Aim is built around several concepts allowing to make sure that it meets the following criteria:

  • Run data isolation. Each training run process isolated in terms of data and do not require additional services to run.

  • Scalability. Aim web app is able to handle 1000s of training runs. Starting from v3.4.0 Aim provides a Remote Tracking server allowing to run multiple parallel experiments in a distributed multi-host environment.

  • Flexibility. Aim UI and query language allow users to select, group and filter the tracked data any way they want.

Aim Components

In order to understand how Aim works, lets take a quick look on a different components it has.

  • Aim Storage. At its core Aim uses a custom-built storage, based on rocksdb. More details in ‘Where is data collected?’. Data tracked by different training runs collected and indexed in an aim repository (.aim). The storage itself is generic; it allows accessing the data as collection of dictionaries and arrays.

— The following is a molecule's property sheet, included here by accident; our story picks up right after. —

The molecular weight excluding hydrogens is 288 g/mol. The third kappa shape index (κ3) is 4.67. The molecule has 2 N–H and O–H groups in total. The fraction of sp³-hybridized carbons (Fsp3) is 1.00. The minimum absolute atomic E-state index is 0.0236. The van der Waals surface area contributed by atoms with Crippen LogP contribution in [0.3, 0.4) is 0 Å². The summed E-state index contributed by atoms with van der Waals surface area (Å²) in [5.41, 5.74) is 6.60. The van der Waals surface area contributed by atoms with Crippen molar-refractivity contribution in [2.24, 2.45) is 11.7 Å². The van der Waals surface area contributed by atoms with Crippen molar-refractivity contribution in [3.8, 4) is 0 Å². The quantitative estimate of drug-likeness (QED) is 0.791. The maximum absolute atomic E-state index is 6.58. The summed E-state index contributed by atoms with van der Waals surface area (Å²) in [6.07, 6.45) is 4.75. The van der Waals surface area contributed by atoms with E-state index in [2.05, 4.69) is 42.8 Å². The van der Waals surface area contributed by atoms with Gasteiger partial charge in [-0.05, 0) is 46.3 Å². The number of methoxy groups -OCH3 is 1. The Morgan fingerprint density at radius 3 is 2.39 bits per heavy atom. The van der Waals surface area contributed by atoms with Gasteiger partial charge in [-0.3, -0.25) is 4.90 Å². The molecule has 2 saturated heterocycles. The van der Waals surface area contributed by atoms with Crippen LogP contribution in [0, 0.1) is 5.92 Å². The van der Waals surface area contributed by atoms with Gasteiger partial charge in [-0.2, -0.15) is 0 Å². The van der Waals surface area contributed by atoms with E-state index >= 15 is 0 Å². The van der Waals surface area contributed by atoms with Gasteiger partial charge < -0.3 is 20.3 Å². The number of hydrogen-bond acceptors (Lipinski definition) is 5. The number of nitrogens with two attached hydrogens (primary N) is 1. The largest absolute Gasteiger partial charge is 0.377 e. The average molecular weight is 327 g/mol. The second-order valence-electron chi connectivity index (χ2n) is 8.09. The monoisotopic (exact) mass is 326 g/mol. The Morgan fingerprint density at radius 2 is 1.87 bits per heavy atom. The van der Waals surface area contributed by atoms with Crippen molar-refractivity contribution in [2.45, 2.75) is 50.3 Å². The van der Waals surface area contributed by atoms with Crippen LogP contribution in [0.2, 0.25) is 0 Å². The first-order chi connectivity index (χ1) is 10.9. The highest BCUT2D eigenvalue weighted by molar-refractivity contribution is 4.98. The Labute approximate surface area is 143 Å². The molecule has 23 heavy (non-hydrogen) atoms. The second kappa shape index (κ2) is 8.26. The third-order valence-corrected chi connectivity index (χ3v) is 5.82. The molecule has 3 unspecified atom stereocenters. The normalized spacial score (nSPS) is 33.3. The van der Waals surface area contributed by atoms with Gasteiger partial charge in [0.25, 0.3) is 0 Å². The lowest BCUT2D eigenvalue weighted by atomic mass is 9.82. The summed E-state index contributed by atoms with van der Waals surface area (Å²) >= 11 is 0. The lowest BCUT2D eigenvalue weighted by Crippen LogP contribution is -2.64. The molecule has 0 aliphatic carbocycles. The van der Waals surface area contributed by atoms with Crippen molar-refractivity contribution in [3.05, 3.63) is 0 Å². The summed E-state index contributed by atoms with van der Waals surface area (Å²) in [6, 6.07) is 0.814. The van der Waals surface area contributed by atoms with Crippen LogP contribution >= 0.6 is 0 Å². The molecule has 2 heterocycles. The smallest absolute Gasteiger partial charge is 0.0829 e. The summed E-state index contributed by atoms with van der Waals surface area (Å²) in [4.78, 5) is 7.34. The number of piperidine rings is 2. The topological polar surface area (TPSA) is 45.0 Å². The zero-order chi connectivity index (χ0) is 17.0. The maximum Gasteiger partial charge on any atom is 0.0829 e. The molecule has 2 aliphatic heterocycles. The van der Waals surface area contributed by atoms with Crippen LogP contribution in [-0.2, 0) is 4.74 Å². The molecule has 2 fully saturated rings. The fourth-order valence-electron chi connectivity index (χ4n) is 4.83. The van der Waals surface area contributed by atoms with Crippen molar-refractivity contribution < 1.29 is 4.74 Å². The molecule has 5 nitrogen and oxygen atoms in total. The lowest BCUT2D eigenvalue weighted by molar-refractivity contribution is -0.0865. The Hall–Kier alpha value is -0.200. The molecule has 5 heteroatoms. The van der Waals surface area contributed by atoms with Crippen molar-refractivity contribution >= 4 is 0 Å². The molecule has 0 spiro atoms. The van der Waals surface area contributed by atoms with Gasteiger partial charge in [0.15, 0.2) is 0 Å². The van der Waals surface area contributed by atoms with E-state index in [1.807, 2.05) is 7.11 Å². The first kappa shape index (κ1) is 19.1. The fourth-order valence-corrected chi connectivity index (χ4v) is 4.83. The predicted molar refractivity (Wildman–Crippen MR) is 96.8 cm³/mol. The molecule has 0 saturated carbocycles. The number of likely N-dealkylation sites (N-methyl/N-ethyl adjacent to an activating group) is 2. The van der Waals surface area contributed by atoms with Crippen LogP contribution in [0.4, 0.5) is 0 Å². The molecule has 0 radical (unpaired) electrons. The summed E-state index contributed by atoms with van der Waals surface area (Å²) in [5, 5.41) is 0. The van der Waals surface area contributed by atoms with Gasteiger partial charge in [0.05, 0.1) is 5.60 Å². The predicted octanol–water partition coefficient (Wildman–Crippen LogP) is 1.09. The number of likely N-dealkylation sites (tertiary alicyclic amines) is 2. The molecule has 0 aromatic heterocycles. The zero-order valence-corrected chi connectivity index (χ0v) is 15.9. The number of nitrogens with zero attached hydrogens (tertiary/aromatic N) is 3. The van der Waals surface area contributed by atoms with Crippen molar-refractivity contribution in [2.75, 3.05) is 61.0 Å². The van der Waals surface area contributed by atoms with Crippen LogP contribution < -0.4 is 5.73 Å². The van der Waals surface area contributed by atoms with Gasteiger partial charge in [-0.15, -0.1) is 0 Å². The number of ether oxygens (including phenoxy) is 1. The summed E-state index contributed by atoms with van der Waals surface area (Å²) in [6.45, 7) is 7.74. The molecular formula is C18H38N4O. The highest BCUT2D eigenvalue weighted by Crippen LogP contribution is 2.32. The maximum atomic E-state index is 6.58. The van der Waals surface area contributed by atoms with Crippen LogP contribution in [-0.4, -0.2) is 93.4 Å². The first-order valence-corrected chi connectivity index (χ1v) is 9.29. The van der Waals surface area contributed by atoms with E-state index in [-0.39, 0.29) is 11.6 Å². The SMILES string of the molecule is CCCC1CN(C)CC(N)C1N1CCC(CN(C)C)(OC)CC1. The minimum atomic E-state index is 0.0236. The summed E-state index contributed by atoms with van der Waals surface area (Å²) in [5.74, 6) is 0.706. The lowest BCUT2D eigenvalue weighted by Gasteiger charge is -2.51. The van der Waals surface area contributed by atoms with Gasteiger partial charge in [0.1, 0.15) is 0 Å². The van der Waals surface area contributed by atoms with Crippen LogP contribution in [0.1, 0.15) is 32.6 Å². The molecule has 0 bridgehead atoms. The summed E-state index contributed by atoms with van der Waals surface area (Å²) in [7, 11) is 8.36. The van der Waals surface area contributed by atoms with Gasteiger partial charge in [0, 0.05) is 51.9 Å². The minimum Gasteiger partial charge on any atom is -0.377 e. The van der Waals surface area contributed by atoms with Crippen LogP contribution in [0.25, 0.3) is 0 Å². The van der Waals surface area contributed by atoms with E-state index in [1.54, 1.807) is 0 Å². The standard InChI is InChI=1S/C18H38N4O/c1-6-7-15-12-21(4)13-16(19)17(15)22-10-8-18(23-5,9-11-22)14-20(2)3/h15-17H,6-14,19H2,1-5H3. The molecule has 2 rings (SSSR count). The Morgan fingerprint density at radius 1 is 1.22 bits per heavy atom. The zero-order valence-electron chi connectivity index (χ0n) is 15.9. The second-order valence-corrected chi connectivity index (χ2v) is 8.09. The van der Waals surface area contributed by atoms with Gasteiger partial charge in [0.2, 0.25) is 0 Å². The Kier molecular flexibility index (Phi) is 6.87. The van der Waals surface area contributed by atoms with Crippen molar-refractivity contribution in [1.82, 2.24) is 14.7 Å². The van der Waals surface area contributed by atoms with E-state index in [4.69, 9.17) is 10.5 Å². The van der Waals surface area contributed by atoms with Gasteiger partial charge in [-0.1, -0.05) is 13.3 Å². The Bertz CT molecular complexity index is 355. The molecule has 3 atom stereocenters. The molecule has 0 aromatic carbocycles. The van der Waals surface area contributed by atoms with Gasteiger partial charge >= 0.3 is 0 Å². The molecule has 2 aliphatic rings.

• Aim SDK. On top of the storage Aim SDK provides functionality to track/select/query data. Additionally, SDK is a layer used by Web APIs and CLI.

  • Aim UI. Web app allowing to browse run metadata, metrics, images and other tracked data.

  • Aim CLI. A collection of command line utilities for running Aim web server, managing aim repositories, runs, etc.

  • Remote Tracking server. A gRPC-based service accepting incoming traffic and storing data on a centralized server.

The next sections will describe various concepts Aim introduces and provide more detailed look on individual components introduced above.